Classical Greco-Roman mythology and Roman mythology or Greco-Roman mythology is both the body of and the study of myths from the ancient Greeks and Romans as they are used or transformed by cultural reception. Along with philosophy and political thought, mythology represents one of the major survivals of classical antiquity throughout Western culture; the Greek word mythos refers to the spoken word or speech, but it denotes a tale, story or narrative. Classical mythology has provided subject matter for all forms of visual and literary art in the West, including poetry, painting, sculpture and ballet, as well as forms of popular culture such as Hollywood movies, television series, comic books, video games. Classical myths are alluded to in scientific naming in astronomy and biology, in the psychoanalytic theory of Freud and the archetypal psychology of Jung. During the Middle Ages and Renaissance, when Latin remained the dominant language in Europe for international educated discourse, mythological names always appeared in Latinized form.
With the Greek revival of the 19th century, Greek names began to be used more with both "Zeus" and "Jove" being used as the name of the supreme god of the classical pantheon. Classical mythology is a term used to designate the myths belonging to the Greek and Roman traditions; the myths are believed to have been acquired first by oral tradition, entering since Homer and Hesiod the literate era. A classical myth as it appears in Western culture is a syncretism of various versions from both Greek and Latin sources. Greek myths were narratives related to ancient Greek religion concerned with the actions of gods and other supernatural beings and of heroes who transcend human bounds. Major sources for Greek myths include the Homeric epics, that is, the Iliad and the Odyssey, the tragedies of Aeschylus and Euripides. Known versions are preserved in sophisticated literary works shaped by the artistry of individuals and by the conventions of genre, or in vase painting and other forms of visual art. In these forms, mythological narratives serve purposes that are not religious, such as entertainment and comedy, or the exploration of social issues.
Roman myths are traditional stories pertaining to ancient Rome's legendary origins, religious institutions, moral models, with a focus on human actors and only occasional intervention from deities but a pervasive sense of divinely ordered destiny. Roman myths have a dynamic relation to Roman historiography, as in the early books of Livy's Ab urbe condita; the most famous Roman myth may be the birth of Romulus and Remus and the founding of the city, in which fratricide can be taken as expressing the long history of political division in the Roman Republic. During the Hellenization of Roman literature and culture, the Romans identified their own gods with those of the Greeks, adapting the stories told about them and importing other myths for which they had no counterpart. For instance, while the Greek god Ares and the Italic god Mars are both war deities, the role of each in his society and its religious practices differed strikingly; the literary collection of Greco-Roman myths with the greatest influence on Western culture was the Metamorphoses of the Augustan poet Ovid.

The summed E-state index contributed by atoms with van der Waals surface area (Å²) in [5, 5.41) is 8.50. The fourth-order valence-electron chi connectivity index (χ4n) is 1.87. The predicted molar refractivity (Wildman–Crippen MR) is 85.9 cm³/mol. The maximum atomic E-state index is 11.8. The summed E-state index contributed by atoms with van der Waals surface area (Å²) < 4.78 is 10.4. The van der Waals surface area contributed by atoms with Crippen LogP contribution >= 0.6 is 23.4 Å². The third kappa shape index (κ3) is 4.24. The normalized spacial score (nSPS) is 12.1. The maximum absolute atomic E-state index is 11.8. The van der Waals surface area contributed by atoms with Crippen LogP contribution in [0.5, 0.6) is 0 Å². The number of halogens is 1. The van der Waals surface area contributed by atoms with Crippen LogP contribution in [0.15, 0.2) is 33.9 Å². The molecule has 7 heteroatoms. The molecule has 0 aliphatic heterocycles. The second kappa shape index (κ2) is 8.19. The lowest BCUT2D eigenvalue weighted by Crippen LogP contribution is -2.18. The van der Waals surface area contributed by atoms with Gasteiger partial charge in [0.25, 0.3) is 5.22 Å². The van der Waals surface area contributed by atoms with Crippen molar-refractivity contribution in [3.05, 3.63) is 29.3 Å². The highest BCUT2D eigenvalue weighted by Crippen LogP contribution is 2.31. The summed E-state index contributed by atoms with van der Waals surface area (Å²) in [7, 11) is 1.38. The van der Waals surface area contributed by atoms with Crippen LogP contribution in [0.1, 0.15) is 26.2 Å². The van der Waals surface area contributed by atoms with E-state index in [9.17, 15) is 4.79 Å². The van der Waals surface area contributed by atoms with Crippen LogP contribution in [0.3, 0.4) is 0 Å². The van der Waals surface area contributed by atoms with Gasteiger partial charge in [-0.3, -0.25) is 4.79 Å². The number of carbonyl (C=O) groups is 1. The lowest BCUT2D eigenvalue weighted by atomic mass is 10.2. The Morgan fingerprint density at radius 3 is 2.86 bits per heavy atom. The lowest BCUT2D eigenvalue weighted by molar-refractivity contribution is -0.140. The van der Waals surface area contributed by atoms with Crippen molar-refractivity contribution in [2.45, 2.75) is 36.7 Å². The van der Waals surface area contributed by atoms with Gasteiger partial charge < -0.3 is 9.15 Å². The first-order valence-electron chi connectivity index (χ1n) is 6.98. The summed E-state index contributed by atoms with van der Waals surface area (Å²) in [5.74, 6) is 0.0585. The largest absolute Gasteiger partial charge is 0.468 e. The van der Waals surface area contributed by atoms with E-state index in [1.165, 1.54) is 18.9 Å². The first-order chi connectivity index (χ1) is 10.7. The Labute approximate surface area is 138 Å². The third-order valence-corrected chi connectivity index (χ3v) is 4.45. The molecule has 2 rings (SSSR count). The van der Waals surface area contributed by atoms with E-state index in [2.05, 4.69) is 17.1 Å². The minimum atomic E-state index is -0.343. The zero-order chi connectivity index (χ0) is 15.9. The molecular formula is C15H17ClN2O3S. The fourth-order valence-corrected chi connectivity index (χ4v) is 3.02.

Syncretized versions form the classical tradition of mythography, by the time of the influential Renaissance mythographer Natalis Comes, few if any distinctions were made between Greek and Roman myths. The myths as they appear in popular culture of the 20th and 21st centuries have only a tangential relation to the stories as told in ancient Greek and Latin literature. Chariot clock Classical tradition Classics Greco-Roman world Greek mythology in western art and literature LGBT themes in classical mythology List of films based on Greco-Roman mythology List of films based on Greek drama Matter of Rome Natale Conti, influential Renaissance mythographer Proto-Indo-European religion Vatican Mythographers Greco-Roman mythology in popular culture Greek Antiquity in art and culture Greco-Roman mythology in Marvel Comics Greco-Roman mythology in DC Comics Video games based on mythology Operas based on Greco-Roman mythology Ares in popular culture Icarus imagery in contemporary music Prometheus in popular culture
The Islamic, Muslim, or Hijri calendar is a lunar calendar consisting of 12 lunar months in a year of 354 or 355 days. It is used to determine the proper days of Islamic holidays and rituals, such as the annual period of fasting and the proper time for the pilgrimage to Mecca; the civil calendar of all countries where the religion is predominantly Muslim is the Gregorian calendar. Notable exceptions to this rule are Afghanistan, which use the Solar Hijri calendar. Rents and similar regular commitments are paid by the civil calendar; the Islamic calendar employs the Hijri era whose epoch was established as the Islamic New Year of 622 AD/CE. During that year and his followers migrated from Mecca to Yathrib and established the first Muslim community, an event commemorated as the Hijra. In the West, dates in this era are denoted AH in parallel with the Christian and Jewish eras. In Muslim countries, it is sometimes denoted as H from its Arabic form. In English, years prior to the Hijra are reckoned as BH.
The current Islamic year is 1440 AH. In the Gregorian calendar, 1440 AH runs from 11 September 2018 to 30 August 2019. For central Arabia Mecca, there is a lack of epigraphical evidence but details are found in the writings of Muslim authors of the Abbasid era. Inscriptions of the ancient South Arabian calendars reveal the use of a number of local calendars. At least some of these South Arabian calendars followed the lunisolar system. Both al-Biruni and al-Mas'udi suggest that the ancient Arabs used the same month names as the Muslims, though they record other month names used by the pre-Islamic Arabs; the Islamic tradition is unanimous in stating that Arabs of Tihamah and Najd distinguished between two types of months and forbidden months. The forbidden months were four months during which fighting is forbidden, listed as Rajab and the three months around the pilgrimage season, Dhu al-Qa‘dah, Dhu al-Hijjah, Muharram. Information about the forbidden months is found in the writings of Procopius, where he describes an armistice with the Eastern Arabs of the Lakhmid al-Mundhir which happened in the summer of 541 AD/CE.